Prateek Saxena is the Dean’s Chair Assistant Professor at School of Computing. He oversees the efforts of a 15-person security research lab at NUS focused on computer security. Prateek’s recent research interests lie in blockchains, hardware-rooted security, secure languages and formal methods. He has authored over 50 papers in computer security and programming languages. Prateek has co-founded Anquan Capital and Zilliqa Research, two highly valued startups from NUS based on his research on blockchains. He advises companies such as Kyber Network and Dexecure which are spin-offs from his NUS research lab.
Prateek’s prior work led to the design of the Google Chrome Add-on platforms, script injection defenses deployed in the Google Closure Compiler framework, Dropbox’s web sandboxing infrastructure and at Microsoft Research. Prateek completed his PhD at the University of California at Berkeley prior to joining NUS. He has received the MIT TR35 Top 10 Innovators in Asia Under 35 (2017), the Young Research Award at NUS (2017), the Sakrison Memorial Award for outstanding dissertation work at Berkeley (2012), the AT&T Best Applied Security Paper Award (2010), and several other best paper awards. He serves on the technical program committees of prestigious academic conferences such as IEEE S&P and Usenix Security.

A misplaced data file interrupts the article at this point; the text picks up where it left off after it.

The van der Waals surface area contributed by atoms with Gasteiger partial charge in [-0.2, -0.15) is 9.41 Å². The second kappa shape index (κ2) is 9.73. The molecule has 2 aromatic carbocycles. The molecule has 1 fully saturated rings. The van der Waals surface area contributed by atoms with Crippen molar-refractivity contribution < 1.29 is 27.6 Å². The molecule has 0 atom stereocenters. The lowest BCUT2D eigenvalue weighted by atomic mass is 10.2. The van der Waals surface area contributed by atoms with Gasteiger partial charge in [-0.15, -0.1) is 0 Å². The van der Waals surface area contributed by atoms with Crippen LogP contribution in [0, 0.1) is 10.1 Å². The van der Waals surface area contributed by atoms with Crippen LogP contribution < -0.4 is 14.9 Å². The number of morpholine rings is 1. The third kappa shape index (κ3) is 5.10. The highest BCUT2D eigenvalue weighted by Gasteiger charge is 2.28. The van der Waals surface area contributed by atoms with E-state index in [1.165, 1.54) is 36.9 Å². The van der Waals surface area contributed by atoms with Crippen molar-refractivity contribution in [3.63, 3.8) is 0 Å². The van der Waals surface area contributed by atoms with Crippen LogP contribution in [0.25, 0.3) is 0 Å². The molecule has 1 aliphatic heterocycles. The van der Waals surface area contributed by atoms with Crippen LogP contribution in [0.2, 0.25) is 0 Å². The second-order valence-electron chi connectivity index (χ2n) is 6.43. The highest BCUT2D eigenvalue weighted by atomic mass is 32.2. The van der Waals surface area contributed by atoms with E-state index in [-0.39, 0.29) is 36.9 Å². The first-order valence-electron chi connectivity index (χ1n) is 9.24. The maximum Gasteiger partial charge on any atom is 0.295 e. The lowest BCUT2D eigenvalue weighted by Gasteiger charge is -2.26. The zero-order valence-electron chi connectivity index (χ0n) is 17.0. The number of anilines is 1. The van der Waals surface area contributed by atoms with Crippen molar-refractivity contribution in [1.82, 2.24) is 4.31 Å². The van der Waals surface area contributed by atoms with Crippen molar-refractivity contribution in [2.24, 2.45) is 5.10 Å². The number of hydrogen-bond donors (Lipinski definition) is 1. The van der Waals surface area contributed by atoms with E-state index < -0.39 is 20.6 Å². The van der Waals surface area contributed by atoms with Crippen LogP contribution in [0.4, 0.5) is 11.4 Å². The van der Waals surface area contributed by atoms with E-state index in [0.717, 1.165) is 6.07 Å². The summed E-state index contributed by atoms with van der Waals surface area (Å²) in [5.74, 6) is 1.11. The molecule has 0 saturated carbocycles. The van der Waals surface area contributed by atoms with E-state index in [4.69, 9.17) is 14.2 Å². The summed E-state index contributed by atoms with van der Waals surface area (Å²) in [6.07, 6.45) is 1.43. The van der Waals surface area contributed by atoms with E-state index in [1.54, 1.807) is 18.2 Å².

Professor David Yermack
Albert Fingerhut Professor of Finance and Business Transformation, Chairman of the Finance Department at New York University Stern School of Business, Adjunct Professor of Law at the NYU School of Law, Director of the NYU Pollack Center for Law and Business, New York University
David Yermack is the Albert Fingerhut Professor of Finance and Business Transformation and Chairman of the Finance Department at New York University’s Stern School of Business, where he has been a member of the faculty since 1994. He is also an Adjunct Professor of Law at the NYU School of Law, Director of the NYU Pollack Center for Law and Business, and a Research Associate of the NBER Law and Economics program.